Loading
Search
NEWS STORIES

DNR licenses Oneida Co. mineral drilling exploration; forthcoming ordinance could increase environmental protectionsSubmitted: 02/12/2020
Stephen Goin
Stephen Goin
Reporter/Anchor
sgoin@wjfw.com

DNR licenses Oneida Co. mineral drilling exploration; forthcoming ordinance could increase environmental protections
ONEIDA COUNTY - A Michigan company's plan to drill for precious metals in Oneida County could soon become a reality.

In January, Menominee-based Badger Minerals sent a Notice of Intent to Drill to the Department of Natural Resources (DNR). In the same month, the company also sent a mineral exploration license application to the DNR.

In a letter dated Feb. 10, the DNR issued the license requested. 

In the January notice, the company detailed its plans to drill 10 holes totaling a maximum of 4,000 square feet in the Town of Schoepke. The company claims it wants to evaluate the "mineral potential within the project area."

The notice goes on to say drilling would target potential base and precious metals mineralization. The company estimates those minerals are covered by 10 to 70 inches of "unconsolidated glacial deposits" referred to as overburden.

According to Badger Minerals, drilling is planned on parcels of land privately-owned by Badger Minerals or the Heartwood Forestland Group. The company said it has entered into a Purchase Agreement with Heartwood and has been given permission to access and conduct exploration activities on its property.

The drilling sites are located near the Wolf River and Stockley Creek; water from those bodies would be used in the drilling process. 

Oneida County Supervisor Bob Mott represents District 7 which includes Schoepke. When Mott heard of the Badger Minerals project he said it gave him flashbacks to the proposed mining plan in the Town of Lynne two years ago. 

"Oh my gosh, here we go again. And that was on county forest land, this is on private land which is going to be a different situation," said Mott.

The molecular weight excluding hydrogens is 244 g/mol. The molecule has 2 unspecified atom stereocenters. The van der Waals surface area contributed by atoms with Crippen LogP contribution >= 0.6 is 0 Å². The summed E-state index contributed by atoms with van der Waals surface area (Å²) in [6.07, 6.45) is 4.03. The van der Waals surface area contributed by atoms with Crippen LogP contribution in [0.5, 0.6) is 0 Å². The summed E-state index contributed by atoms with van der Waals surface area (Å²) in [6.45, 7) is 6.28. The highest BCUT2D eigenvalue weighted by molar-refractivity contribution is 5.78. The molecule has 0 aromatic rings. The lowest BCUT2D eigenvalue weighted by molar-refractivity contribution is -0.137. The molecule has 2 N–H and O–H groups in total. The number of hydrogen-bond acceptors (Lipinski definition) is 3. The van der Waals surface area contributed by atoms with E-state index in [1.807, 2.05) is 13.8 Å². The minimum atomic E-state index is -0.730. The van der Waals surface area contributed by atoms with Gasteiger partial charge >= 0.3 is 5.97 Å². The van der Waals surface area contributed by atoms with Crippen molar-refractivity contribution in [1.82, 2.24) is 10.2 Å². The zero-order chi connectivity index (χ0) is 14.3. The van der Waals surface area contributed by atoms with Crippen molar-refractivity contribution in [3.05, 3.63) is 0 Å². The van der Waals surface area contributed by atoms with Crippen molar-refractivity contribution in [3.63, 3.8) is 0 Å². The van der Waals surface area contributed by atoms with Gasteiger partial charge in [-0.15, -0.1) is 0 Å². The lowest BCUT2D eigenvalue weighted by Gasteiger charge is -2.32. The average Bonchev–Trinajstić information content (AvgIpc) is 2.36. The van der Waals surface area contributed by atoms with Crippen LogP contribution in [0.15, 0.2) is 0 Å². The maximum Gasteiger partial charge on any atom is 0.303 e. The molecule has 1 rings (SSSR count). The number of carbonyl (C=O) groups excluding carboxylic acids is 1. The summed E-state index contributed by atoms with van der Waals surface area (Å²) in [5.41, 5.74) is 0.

In Nov. 2018, 62% of people in Oneida County voted against mining on county forest land in Lynne. In Oct. 2019, the county board voted down a resolution that would have disallowed mining on all county forest land. Mott was among the dissenters. 

"I voted against that restriction county-wide because that wasn't what [the referendum] talked about. If it was talking about Lynne in particular I would have voted for it."

Now, Mott said he plans to put forward an ordinance to increase environmental protections in the Schopke-area although the Badger Minerals project is on private land.

"To make sure that one it's done properly so the environment isn't harmed and two that the citizens of the area aren't harmed by the process itself," said Mott.

That ordinance could be presented as early as March and Mott said similar measures have been adopted in Minocqua and Hazelhurst. 

"It goes a long way to talking about how that overburden is handled, it talks about roads and the impact on roads, talks about air and water quality, talks about noise and hours of operation, that type of thing," said Mott. "Of course we're a long way from that and the exploratory phase won't have any of those concerns."

Badger Minerals does have plans in place for reclamation but the DNR said additional permits and approvals may be necessary to protect the project area. 

According to Badger Minerals, a similar exploration was conducted in the 1970s where 30 holes were drilled.  


Text Size: + Increase | Decrease -
| Print Story | Email Story
Sponsored in part by HodagSports.com





 IN OTHER NEWS

GREEN BAY - The daughter of a Wisconsin state lawmaker has been sentenced to 13 years in prison for providing drugs that killed a pregnant woman. 

Thirty-year-old Cassie Nygren was sentenced Thursday after she was found guilty in the June 2017 death of 31-year-old Jennifer Skeen. 

Skeen was six months pregnant when she overdosed on heroin laced with fentanyl. 

WLUK-TV reports Nygren also was sentenced to 17 years of extended supervision.